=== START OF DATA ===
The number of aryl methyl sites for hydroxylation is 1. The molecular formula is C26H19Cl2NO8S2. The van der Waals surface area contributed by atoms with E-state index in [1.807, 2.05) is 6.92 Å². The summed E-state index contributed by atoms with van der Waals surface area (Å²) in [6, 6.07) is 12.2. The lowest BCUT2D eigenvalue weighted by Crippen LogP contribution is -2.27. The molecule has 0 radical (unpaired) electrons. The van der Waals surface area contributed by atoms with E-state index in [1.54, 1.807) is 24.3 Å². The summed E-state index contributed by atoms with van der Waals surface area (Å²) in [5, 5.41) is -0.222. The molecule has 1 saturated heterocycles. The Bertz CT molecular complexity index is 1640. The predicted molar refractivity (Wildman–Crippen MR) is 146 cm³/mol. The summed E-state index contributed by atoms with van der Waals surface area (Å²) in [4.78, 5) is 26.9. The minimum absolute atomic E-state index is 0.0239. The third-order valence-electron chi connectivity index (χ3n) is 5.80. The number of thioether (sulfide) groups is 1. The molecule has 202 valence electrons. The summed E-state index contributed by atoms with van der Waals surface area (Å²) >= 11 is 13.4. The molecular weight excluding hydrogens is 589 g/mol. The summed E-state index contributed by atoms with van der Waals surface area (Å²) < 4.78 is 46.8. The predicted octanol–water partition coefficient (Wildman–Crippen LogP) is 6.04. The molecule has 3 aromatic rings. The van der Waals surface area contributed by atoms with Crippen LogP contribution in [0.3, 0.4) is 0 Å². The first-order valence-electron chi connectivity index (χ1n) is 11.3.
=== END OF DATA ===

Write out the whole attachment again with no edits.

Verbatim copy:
The number of aryl methyl sites for hydroxylation is 1. The molecular formula is C26H19Cl2NO8S2. The van der Waals surface area contributed by atoms with E-state index in [1.807, 2.05) is 6.92 Å². The summed E-state index contributed by atoms with van der Waals surface area (Å²) in [6, 6.07) is 12.2. The lowest BCUT2D eigenvalue weighted by Crippen LogP contribution is -2.27. The molecule has 0 radical (unpaired) electrons. The van der Waals surface area contributed by atoms with E-state index in [1.54, 1.807) is 24.3 Å². The summed E-state index contributed by atoms with van der Waals surface area (Å²) in [5, 5.41) is -0.222. The molecule has 1 saturated heterocycles. The Bertz CT molecular complexity index is 1640. The predicted molar refractivity (Wildman–Crippen MR) is 146 cm³/mol. The summed E-state index contributed by atoms with van der Waals surface area (Å²) in [4.78, 5) is 26.9. The minimum absolute atomic E-state index is 0.0239. The third-order valence-electron chi connectivity index (χ3n) is 5.80. The number of thioether (sulfide) groups is 1. The molecule has 202 valence electrons. The summed E-state index contributed by atoms with van der Waals surface area (Å²) >= 11 is 13.4. The molecular weight excluding hydrogens is 589 g/mol. The summed E-state index contributed by atoms with van der Waals surface area (Å²) < 4.78 is 46.8. The predicted octanol–water partition coefficient (Wildman–Crippen LogP) is 6.04. The molecule has 3 aromatic rings. The van der Waals surface area contributed by atoms with Crippen LogP contribution in [0.3, 0.4) is 0 Å². The first-order valence-electron chi connectivity index (χ1n) is 11.3.